By Tom Lutey
February 10, 2018 - Less than a month after pledging $500,000 for a new science building at Montana State University Billings, the Montana Coal Board is considering pulling the offer.
Coal Board officials notified Montana State University Billings this week that the $500,000 impact grant awarded to the University in January shouldn’t have been made. The board had overlooked a law defining which state agencies were eligible for coal grant help. MSUB doesn’t fit the bill.
“They’re not performing an eligible service as a state agency. So they shouldn’t have been awarded this grant,” said Amy Barnes, Coal Board attorney. “My recommendation is that the Coal Board act as soon as possible and withdraw this grant from MSUB.”
The Coal Board’s move comes at a bad time for MSUB, which is leveraging funding from other outside sources to reach its science building goal of $5 million. MSUB Foundation President Bill Kennedy and others told the Coal Board on Friday that a half-million-dollar retreat in funding could discourage other investors.
“We’re getting real close to having this funded and having the plans drawn up,” Kennedy said. “We are getting very close on this project.”
A display board shows the planned Montana State University Billings science building.
The Coal Board issues coal-tax-funded grants to help local governments deal with the effects of the coal industry on local communities, both as the industry grows or declines. The grant money is given to the board by the Montana Legislature.
State agencies that qualify for grants are either seeking to help local governments deal with the impacts of the coal industry, or are providing a direct service to the Coal Board.
What MSUB needed to be grant-worthy was that relationship with a local government. Word that the Coal Board would meet Friday to pull its grant offer sparked a frenzy at MSUB, where it was decided that the local government partner that the university needed was Big Sky Economic Development, a major collaborator in regional economic development projects, including the MSUB science building.
Had MSUB realized it needed a local government partner at the table, it would have included BSED from the beginning of its application, Kennedy said. But the Coal Board never indicated anything was wrong with the university's application, at least not until Monday, 25 days after awarding $500,000 to the project.
There were Coal Board members furious that the grant process for MSUB played out for months without a word from board staff that something may be wrong. The Coal Board is staffed by the Montana Department of Commerce.
“We went through this process three or four times, then why weren’t we notified by you as our legal counsel?” said Sidney Fitzpatrick, Coal Board vice chairman from Hardin. “This was for education, and I’m for education.”
Fitzpatrick said the last-minute decision for the Friday meeting, along with miscommunication from the Coal Board staff, gave him heartburn.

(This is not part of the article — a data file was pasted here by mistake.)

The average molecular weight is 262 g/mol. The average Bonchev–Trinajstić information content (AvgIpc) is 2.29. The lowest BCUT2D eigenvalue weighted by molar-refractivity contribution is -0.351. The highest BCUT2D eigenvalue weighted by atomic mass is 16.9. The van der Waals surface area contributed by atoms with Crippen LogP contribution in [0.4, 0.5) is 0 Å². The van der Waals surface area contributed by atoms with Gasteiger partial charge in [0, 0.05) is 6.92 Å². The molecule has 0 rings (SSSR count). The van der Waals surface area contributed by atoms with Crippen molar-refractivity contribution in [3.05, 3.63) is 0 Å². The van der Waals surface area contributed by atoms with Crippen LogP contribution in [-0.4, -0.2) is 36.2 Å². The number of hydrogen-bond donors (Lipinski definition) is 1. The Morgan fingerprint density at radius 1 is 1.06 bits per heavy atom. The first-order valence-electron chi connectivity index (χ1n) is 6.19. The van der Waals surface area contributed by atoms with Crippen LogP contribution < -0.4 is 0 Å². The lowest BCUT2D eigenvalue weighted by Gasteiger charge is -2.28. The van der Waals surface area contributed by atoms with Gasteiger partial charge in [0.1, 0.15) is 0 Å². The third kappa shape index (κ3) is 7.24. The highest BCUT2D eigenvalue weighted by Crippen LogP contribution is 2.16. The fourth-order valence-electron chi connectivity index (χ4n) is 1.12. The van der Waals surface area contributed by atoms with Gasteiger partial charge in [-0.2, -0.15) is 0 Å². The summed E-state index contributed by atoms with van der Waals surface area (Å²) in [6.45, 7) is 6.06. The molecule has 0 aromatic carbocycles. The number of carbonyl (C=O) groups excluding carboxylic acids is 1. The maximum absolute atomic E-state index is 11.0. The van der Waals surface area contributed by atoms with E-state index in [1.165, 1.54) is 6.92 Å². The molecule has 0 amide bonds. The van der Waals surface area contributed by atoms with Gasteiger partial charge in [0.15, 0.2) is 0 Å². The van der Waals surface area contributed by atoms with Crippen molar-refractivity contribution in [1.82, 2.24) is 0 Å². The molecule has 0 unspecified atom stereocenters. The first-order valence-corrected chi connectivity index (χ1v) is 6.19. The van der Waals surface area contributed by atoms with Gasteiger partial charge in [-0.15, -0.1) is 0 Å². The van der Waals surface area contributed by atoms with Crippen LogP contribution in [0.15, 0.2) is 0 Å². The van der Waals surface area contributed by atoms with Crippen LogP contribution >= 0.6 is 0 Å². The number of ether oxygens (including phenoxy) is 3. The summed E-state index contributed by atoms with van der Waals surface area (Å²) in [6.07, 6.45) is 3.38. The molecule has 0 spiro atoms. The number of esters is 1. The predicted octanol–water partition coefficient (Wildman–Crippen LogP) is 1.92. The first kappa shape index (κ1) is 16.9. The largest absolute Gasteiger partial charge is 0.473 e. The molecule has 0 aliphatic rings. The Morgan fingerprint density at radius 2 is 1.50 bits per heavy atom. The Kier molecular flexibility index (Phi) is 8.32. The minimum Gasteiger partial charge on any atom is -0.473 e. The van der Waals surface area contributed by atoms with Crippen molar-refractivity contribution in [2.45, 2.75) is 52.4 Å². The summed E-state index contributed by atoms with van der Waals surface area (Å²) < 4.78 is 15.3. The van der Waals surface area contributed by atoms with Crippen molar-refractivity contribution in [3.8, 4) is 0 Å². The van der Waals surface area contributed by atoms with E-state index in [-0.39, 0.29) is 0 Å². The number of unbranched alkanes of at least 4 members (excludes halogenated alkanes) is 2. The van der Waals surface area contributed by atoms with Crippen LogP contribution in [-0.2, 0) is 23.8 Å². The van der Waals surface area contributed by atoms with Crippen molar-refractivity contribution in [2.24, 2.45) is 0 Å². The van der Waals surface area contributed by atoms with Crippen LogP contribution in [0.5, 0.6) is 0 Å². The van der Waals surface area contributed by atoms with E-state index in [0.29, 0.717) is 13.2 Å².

The important issue, said Jon Williams, Coal Board chairman and mayor of Colstrip, was rescinding the grant to MSUB. The Coal Board considered rescinding the grant but failed to get the votes.
The original Coal Board members who voted to award the money to MSUB suggested replacing the university with BSED as the grant applicant and not starting the grant process over.
In the end, Williams proposed both rescinding the award to MSUB and awarding the grant to Big Sky Economic Development. The Coal Board voted to forward the issue to its March 22 meeting in Billings. The chairman was opposed to awarding MSUB the money in the first place.
The MSUB project, known as the Yellowstone Science and Allied Health Building, is being led by the MSUB Foundation. The organization has now raised $3.5 million of the $5 million needed to begin construction.
The science building project has been on the Foundation's plate since 2013, when the Montana Legislature promised $10 million toward construction. The money requires a match of $5 million from MSUB.
The construction would add 50,000 square feet to MSUB's dated building that houses the Department of Biological and Physical Sciences. Space in the current building has increasingly become multi-use over the years, and as MSUB looks to bolster its science and health offerings, administrators want more space to do so.
MSUB said earlier that 11 percent of its graduates work in the industry and that more than 15,000 grads work in Eastern Montana counties, whose economies are tied to coal.
At the end of the Friday meeting, Big Sky Economic Development officials asked the Coal Board to confirm the issues with $500,000 grant were being worked out. Marketing Director Melanie Schwarz said she wanted to convey that assurance to would-be donors over the next month.
Only a few Coal Board members gave BSED the assurance it wanted.
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